By Pat Snyder, Author of Treasures in the Darkness
A little before Thanksgiving 2012, Lucy Butler, John’s speech therapist, suggested that he begin to work on scripts. Scripts are short stories about any topic. Since we were going to spend time with the family during Thanksgiving weekend, she suggested that John tell a story from his own past. She explained that grandparents have the job of passing on the stories from our past to the children and grandchildren. It is also a great way to connect with them and engage them in conversation.
One of John’s first symptoms with LBD was social withdrawal in the family. Another early symptom, which had gotten worse, was failure to initiate things. Lucy spoke about how important it is to initiate the story, to begin the conversation with the grandkids. I raised my hands in the air and said, “Yes!”
Lucy went on to elaborate about scripting. The script is to be kept very simple and short. Each sentence is to be numbered and typed in a large font. The script begins with, “Come over here, Michael, I want to tell you a story.”
John’s job is to read them each day in his “strong” voice to exercise his vocal chords, but also to build his confidence in speaking again. He does this along with other exercises for volume building. My job is to remind him to do it, listen and cue him when he does and help with construction and typing of the scripts. The pattern of over-learning the script makes it easier to actually tell the story when the LBD patient is in the real life setting.
John chose to tell the story of when he was a paperboy in Washington, DC. He practiced every day once I had typed out his script. We had decided that he would tell each of the three older grandsons in whatever combination happened as the Thanksgiving weekend unfolded. I assumed that I would need to remind and prompt John, but as we sat in our son, John David’s, family room, John called Nate over and said, “Come over here, Nate, I want to tell you a story.”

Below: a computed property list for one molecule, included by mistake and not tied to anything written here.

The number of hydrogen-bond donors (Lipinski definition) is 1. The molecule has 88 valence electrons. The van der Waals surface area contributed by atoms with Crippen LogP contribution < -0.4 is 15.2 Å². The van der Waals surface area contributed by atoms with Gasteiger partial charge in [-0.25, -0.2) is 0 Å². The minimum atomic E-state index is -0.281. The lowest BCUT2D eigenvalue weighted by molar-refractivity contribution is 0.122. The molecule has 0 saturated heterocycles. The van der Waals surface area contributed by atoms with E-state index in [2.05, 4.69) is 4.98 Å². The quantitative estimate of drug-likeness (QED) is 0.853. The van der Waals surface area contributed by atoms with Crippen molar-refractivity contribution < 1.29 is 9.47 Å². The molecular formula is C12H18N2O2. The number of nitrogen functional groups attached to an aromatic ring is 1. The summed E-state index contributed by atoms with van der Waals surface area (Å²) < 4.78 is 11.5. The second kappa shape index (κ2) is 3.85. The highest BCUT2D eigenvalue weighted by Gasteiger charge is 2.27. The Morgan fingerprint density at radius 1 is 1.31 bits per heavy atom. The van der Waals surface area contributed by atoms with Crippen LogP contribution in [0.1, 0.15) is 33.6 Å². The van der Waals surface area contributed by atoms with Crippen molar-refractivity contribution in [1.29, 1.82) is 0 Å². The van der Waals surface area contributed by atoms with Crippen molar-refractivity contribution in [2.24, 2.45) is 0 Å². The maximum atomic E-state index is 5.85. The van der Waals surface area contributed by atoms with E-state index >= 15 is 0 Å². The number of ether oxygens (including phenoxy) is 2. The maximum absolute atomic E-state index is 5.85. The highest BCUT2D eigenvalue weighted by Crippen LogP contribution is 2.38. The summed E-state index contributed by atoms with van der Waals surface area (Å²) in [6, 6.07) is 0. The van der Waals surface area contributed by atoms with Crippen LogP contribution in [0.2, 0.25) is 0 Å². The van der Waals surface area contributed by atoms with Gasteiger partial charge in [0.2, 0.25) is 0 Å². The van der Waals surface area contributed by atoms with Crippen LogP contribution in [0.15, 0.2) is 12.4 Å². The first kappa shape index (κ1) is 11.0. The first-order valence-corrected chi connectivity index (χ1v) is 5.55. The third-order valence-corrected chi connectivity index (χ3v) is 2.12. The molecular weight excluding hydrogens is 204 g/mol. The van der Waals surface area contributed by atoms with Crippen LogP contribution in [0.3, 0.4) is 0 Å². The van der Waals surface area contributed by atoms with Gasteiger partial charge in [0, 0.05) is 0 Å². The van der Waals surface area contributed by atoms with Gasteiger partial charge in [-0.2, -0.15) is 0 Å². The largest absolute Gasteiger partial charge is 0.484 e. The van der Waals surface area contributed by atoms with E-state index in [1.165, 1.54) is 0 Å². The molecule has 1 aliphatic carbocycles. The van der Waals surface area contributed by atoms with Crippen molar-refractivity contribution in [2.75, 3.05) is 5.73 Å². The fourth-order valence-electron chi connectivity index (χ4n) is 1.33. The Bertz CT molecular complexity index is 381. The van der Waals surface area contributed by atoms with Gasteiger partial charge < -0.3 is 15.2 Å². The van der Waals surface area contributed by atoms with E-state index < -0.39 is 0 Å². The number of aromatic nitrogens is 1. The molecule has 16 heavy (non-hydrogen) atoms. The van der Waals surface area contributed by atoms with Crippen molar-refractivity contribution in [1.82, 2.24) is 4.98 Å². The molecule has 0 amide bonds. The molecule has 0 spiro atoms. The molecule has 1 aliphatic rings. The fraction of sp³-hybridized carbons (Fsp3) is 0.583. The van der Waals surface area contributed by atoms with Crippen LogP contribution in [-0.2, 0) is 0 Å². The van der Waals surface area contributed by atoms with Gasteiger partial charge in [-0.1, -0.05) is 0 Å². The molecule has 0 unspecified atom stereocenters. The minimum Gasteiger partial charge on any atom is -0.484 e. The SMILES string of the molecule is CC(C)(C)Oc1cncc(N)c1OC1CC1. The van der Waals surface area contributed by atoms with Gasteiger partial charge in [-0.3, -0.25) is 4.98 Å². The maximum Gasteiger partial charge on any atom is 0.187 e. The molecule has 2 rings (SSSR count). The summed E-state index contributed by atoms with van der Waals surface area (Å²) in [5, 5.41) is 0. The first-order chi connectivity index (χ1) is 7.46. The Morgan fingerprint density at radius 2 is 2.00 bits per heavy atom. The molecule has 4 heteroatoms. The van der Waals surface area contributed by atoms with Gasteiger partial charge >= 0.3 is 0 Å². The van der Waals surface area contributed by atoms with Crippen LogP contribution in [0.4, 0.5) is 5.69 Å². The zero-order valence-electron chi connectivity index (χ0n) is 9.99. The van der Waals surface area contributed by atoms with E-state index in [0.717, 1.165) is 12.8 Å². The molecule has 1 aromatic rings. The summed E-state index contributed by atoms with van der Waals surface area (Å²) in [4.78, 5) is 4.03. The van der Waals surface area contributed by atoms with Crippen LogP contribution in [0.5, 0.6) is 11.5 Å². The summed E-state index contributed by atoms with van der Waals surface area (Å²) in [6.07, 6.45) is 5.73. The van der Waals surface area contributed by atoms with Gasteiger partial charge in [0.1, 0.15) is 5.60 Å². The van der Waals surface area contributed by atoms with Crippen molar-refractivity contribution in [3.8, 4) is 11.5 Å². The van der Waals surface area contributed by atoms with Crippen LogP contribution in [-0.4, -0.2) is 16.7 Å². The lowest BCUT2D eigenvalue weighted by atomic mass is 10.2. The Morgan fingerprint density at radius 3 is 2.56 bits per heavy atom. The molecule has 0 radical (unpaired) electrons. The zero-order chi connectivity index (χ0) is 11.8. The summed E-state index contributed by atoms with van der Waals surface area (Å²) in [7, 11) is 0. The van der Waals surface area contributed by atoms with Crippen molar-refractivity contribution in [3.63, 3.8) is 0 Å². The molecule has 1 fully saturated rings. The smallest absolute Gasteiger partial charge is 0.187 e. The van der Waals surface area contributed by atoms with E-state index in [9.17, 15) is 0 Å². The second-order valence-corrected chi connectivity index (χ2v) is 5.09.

I got chills all over my arms and was thrilled to hear those words come out of his mouth loud and clear!
As I watched and listened with total delight, John began his story. Three year old Nate was captivated by the story. Liz and John David both asked questions as John made his way through the script and even embellished it along the way. Nate asked questions and made comments, too. A smooth conversation just unfolded into the room and was enjoyed by everyone there. They did not know until we told them later that it was all planned and that much practice had gone into the event. But John had initiated it and carried it beautifully the whole way. What a gift!
It felt like a window had been reopened in his brain. The entire weekend, he was more engaged. The grandsons, who each heard the story one at a time, all responded to him with more enthusiasm and warmth. John’s confidence was visible. He still needed rest frequently and still showed signs of LBD, but he was different socially. His facial expressions seemed more animated as well.
Lucy had also encouraged John to read nursery rhymes to the boys for practice of the musicality of spoken language. Paige videoed as John read to Jason and Michael one night. When it was over, she said, “Pops, that was just like when you read to me! I am so impressed!”
Jason, who had been the most reluctant of the grandsons to attach to John, soon after the nursery rhyme reading said, “I am going to change your name to Poppy. I am not going to call you Pops any more. You are Poppy now.” When I heard those words, my eyes filled with tears. It was his way of saying, “Now you are my grandfather.” The connection at long last had been made in his little four year old heart.
Now who would ever dream that such benefits could result from speech therapy? As soon as I said as much to Lucy Butler at John’s next appointment, her response was, “I would!”
John and I are both so very grateful to her for her robust practice of speech therapy, which has brought joy and reconnection into our family life again.